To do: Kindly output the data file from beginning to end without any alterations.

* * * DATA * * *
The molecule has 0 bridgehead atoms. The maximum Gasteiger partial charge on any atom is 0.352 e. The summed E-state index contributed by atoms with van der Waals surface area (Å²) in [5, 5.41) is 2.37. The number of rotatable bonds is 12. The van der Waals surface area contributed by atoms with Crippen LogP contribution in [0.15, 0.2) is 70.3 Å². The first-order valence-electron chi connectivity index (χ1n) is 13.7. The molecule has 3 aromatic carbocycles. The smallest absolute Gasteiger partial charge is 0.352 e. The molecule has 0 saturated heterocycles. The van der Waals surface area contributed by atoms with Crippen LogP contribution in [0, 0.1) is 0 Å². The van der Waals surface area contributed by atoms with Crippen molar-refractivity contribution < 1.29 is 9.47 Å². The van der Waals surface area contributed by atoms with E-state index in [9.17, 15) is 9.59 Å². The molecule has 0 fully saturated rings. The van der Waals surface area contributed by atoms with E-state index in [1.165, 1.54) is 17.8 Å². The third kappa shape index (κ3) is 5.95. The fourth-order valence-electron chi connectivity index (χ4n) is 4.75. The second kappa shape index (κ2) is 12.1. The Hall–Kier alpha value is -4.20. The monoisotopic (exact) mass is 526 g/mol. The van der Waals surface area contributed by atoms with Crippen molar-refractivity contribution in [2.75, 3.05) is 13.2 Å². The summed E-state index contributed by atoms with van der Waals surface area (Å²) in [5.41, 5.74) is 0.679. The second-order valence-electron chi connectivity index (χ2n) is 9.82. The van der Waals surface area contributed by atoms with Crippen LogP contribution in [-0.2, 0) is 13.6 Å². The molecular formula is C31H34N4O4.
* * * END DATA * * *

The molecule has 0 bridgehead atoms. The maximum Gasteiger partial charge on any atom is 0.352 e. The summed E-state index contributed by atoms with van der Waals surface area (Å²) in [5, 5.41) is 2.37. The number of rotatable bonds is 12. The van der Waals surface area contributed by atoms with Crippen LogP contribution in [0.15, 0.2) is 70.3 Å². The first-order valence-electron chi connectivity index (χ1n) is 13.7. The molecule has 3 aromatic carbocycles. The smallest absolute Gasteiger partial charge is 0.352 e. The molecule has 0 saturated heterocycles. The van der Waals surface area contributed by atoms with Crippen LogP contribution in [0, 0.1) is 0 Å². The van der Waals surface area contributed by atoms with Crippen molar-refractivity contribution < 1.29 is 9.47 Å². The van der Waals surface area contributed by atoms with E-state index in [9.17, 15) is 9.59 Å². The molecule has 0 fully saturated rings. The van der Waals surface area contributed by atoms with E-state index in [1.165, 1.54) is 17.8 Å². The third kappa shape index (κ3) is 5.95. The fourth-order valence-electron chi connectivity index (χ4n) is 4.75. The second kappa shape index (κ2) is 12.1. The Hall–Kier alpha value is -4.20. The monoisotopic (exact) mass is 526 g/mol. The van der Waals surface area contributed by atoms with Crippen molar-refractivity contribution in [2.75, 3.05) is 13.2 Å². The summed E-state index contributed by atoms with van der Waals surface area (Å²) in [5.41, 5.74) is 0.679. The second-order valence-electron chi connectivity index (χ2n) is 9.82. The van der Waals surface area contributed by atoms with Crippen LogP contribution in [-0.2, 0) is 13.6 Å². The molecular formula is C31H34N4O4.